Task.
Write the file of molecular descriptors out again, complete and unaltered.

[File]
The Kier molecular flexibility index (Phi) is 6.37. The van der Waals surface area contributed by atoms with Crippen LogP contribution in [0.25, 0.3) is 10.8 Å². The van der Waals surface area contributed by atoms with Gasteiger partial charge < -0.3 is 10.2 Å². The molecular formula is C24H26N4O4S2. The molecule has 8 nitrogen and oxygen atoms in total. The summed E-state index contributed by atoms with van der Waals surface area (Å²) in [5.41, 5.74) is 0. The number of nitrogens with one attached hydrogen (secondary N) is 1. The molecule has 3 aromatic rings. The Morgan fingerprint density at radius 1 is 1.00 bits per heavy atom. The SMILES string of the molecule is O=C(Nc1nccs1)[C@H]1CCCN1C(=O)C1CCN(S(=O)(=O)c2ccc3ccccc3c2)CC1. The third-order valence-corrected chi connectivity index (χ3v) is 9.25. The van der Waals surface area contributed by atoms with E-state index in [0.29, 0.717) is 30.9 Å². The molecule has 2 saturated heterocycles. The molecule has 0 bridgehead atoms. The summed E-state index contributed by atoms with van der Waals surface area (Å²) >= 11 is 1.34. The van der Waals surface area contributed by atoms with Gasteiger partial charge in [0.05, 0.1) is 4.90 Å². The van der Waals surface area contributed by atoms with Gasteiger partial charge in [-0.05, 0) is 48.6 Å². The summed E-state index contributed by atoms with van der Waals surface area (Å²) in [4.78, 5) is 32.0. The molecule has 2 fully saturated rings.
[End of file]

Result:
The Kier molecular flexibility index (Phi) is 6.37. The van der Waals surface area contributed by atoms with Crippen LogP contribution in [0.25, 0.3) is 10.8 Å². The van der Waals surface area contributed by atoms with Gasteiger partial charge < -0.3 is 10.2 Å². The molecular formula is C24H26N4O4S2. The molecule has 8 nitrogen and oxygen atoms in total. The summed E-state index contributed by atoms with van der Waals surface area (Å²) in [5.41, 5.74) is 0. The number of nitrogens with one attached hydrogen (secondary N) is 1. The molecule has 3 aromatic rings. The Morgan fingerprint density at radius 1 is 1.00 bits per heavy atom. The SMILES string of the molecule is O=C(Nc1nccs1)[C@H]1CCCN1C(=O)C1CCN(S(=O)(=O)c2ccc3ccccc3c2)CC1. The third-order valence-corrected chi connectivity index (χ3v) is 9.25. The van der Waals surface area contributed by atoms with E-state index in [0.29, 0.717) is 30.9 Å². The molecule has 2 saturated heterocycles. The molecule has 0 bridgehead atoms. The summed E-state index contributed by atoms with van der Waals surface area (Å²) >= 11 is 1.34. The van der Waals surface area contributed by atoms with Gasteiger partial charge in [0.05, 0.1) is 4.90 Å². The van der Waals surface area contributed by atoms with Gasteiger partial charge in [-0.05, 0) is 48.6 Å². The summed E-state index contributed by atoms with van der Waals surface area (Å²) in [4.78, 5) is 32.0. The molecule has 2 fully saturated rings.